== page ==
As Fordham’s 31st president, the Rev. Joseph A. O’Hare, S.J., has left a legacy that can be measured in square footage and financial growth, but what is less tangible—though certainly no less felt—is his enduring impact on countless members of the Fordham family as their spiritual leader.
“We’ll remember [Father O’Hare] when tragedy struck as the pastor who, through his presence, words and voice, transformed suffering into an occasion for learning and grace,” said the Rev. Raymond Schroth, S.J., author of Fordham: A History and Memoir.
When the Fordham community gathered to mourn the loss of three students and 36 alumni who were killed in the terrorist attacks of Sept. 11, 2001, with a Mass of Remembrance and Hope, Father O’Hare said: “We can be transformed by better realizing how fragile is the gift of life and learn to treasure it all the more. … We can respect the promise of life, in ourselves and in others more deeply, and recognize, more keenly than before, that if life is not shared, it will be squandered.”
Father O’Hare has shared his pastoral gifts in the wake of events that have forever changed the world and during moments that have deeply affected the Fordham family. Meaningfully and memorably, he spoke at an impromptu memorial Mass when 20-year-old defensive back Bill Tierney died suddenly on Coffey Field just before the Homecoming game in October 1996. To mark the loss, Sesquicentennial Hall was renamed Tierney Hall in 1998.
He has been called upon again and again to comfort and console the Fordham family in difficult times, but also to celebrate and christen its happiest moments. “His presence made the milestones even more meaningful,” said John Buckley (GSE ’89), assistant vice president for undergraduate enrollment, reflecting on the fact that his two children were baptized by Father O’Hare.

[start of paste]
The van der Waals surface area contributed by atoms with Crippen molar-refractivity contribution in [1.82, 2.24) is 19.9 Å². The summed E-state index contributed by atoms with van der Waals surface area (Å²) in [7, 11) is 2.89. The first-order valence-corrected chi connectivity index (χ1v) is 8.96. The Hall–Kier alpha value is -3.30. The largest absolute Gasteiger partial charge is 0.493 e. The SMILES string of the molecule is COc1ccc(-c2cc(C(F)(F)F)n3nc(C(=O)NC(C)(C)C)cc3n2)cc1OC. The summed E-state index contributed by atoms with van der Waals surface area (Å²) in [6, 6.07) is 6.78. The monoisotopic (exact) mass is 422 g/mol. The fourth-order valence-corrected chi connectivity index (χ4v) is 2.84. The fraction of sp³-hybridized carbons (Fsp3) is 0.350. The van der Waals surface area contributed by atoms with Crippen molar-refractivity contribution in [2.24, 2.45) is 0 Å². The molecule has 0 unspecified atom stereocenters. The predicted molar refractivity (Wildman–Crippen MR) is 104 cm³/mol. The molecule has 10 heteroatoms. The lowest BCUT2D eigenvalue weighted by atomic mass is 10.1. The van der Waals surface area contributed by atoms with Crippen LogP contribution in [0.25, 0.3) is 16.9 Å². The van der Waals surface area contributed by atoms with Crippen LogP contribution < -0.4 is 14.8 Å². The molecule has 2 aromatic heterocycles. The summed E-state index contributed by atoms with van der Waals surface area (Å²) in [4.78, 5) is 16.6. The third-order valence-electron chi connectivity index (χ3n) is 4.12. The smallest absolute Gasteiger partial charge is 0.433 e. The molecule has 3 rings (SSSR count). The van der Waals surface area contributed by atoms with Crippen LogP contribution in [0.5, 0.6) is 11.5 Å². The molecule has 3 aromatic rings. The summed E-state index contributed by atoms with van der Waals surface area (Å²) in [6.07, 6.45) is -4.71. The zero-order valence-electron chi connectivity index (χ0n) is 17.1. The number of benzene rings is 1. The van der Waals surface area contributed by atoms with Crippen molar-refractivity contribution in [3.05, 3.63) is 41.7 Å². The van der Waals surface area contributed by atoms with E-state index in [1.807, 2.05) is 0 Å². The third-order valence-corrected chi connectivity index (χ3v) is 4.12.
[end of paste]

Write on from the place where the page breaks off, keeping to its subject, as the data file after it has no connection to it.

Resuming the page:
When The World of Hibernia magazine featured Father O’Hare in a 1998 article about the “shining stars of the Irish diaspora,” he summed up the boon of his heritage: “I welcome the Irish sense of both the tragedy and comedy of life—and the Irish gift of language to deal with both.”
While president, he officiated at more than 50 alumni weddings. One particularly memorable wedding took place on Oct. 26, 1996, the same day the New York Yankees beat the Atlanta Braves to win the World Series. After celebrating the nuptial Mass for Bob Hagan (FCO ’88, GBA ’90) and his wife, Kerri, Father O’Hare joined the families for the reception at the Canyon Club in Armonk, N.Y. Midway through the festivities, however, Hagan’s parents noticed that Father O’Hare was leaving in a hurry. They alerted their son, who recently recalled what happened next.
“I literally ran to the parking lot to track him down. I said, ‘Father, is everything all right?’ ‘Robert, I am fine,’ he said. ‘The Yankees can clinch the Series tonight, and I have tickets to the game. I really have to go.’
“We still laugh about that,” said Hagan. “I love that guy.”